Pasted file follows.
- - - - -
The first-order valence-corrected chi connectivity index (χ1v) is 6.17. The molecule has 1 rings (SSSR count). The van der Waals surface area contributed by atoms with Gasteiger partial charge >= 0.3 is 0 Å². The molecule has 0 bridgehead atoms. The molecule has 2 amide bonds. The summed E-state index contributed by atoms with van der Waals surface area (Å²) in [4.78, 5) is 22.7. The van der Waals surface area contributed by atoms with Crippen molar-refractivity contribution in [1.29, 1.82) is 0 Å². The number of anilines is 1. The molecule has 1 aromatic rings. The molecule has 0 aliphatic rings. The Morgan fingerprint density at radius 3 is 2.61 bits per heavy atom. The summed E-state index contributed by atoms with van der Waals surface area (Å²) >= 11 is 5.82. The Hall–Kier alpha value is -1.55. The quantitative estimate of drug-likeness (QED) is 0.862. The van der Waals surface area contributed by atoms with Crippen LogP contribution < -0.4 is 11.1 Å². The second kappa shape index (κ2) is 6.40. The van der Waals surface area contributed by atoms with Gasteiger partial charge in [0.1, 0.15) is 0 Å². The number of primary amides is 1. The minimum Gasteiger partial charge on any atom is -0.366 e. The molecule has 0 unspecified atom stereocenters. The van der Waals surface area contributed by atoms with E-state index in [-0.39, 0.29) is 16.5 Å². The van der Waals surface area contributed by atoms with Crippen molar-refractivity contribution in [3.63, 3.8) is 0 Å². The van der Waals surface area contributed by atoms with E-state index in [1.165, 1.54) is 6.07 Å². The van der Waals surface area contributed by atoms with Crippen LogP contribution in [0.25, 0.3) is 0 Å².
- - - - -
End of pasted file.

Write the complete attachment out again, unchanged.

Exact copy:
The first-order valence-corrected chi connectivity index (χ1v) is 6.17. The molecule has 1 rings (SSSR count). The van der Waals surface area contributed by atoms with Gasteiger partial charge >= 0.3 is 0 Å². The molecule has 0 bridgehead atoms. The molecule has 2 amide bonds. The summed E-state index contributed by atoms with van der Waals surface area (Å²) in [4.78, 5) is 22.7. The van der Waals surface area contributed by atoms with Crippen molar-refractivity contribution in [1.29, 1.82) is 0 Å². The number of anilines is 1. The molecule has 1 aromatic rings. The molecule has 0 aliphatic rings. The Morgan fingerprint density at radius 3 is 2.61 bits per heavy atom. The summed E-state index contributed by atoms with van der Waals surface area (Å²) >= 11 is 5.82. The Hall–Kier alpha value is -1.55. The quantitative estimate of drug-likeness (QED) is 0.862. The van der Waals surface area contributed by atoms with Crippen LogP contribution < -0.4 is 11.1 Å². The second kappa shape index (κ2) is 6.40. The van der Waals surface area contributed by atoms with Gasteiger partial charge in [0.1, 0.15) is 0 Å². The number of primary amides is 1. The minimum Gasteiger partial charge on any atom is -0.366 e. The molecule has 0 unspecified atom stereocenters. The van der Waals surface area contributed by atoms with E-state index in [-0.39, 0.29) is 16.5 Å². The van der Waals surface area contributed by atoms with Crippen molar-refractivity contribution in [3.63, 3.8) is 0 Å². The van der Waals surface area contributed by atoms with E-state index in [1.165, 1.54) is 6.07 Å². The van der Waals surface area contributed by atoms with Crippen LogP contribution in [0.25, 0.3) is 0 Å².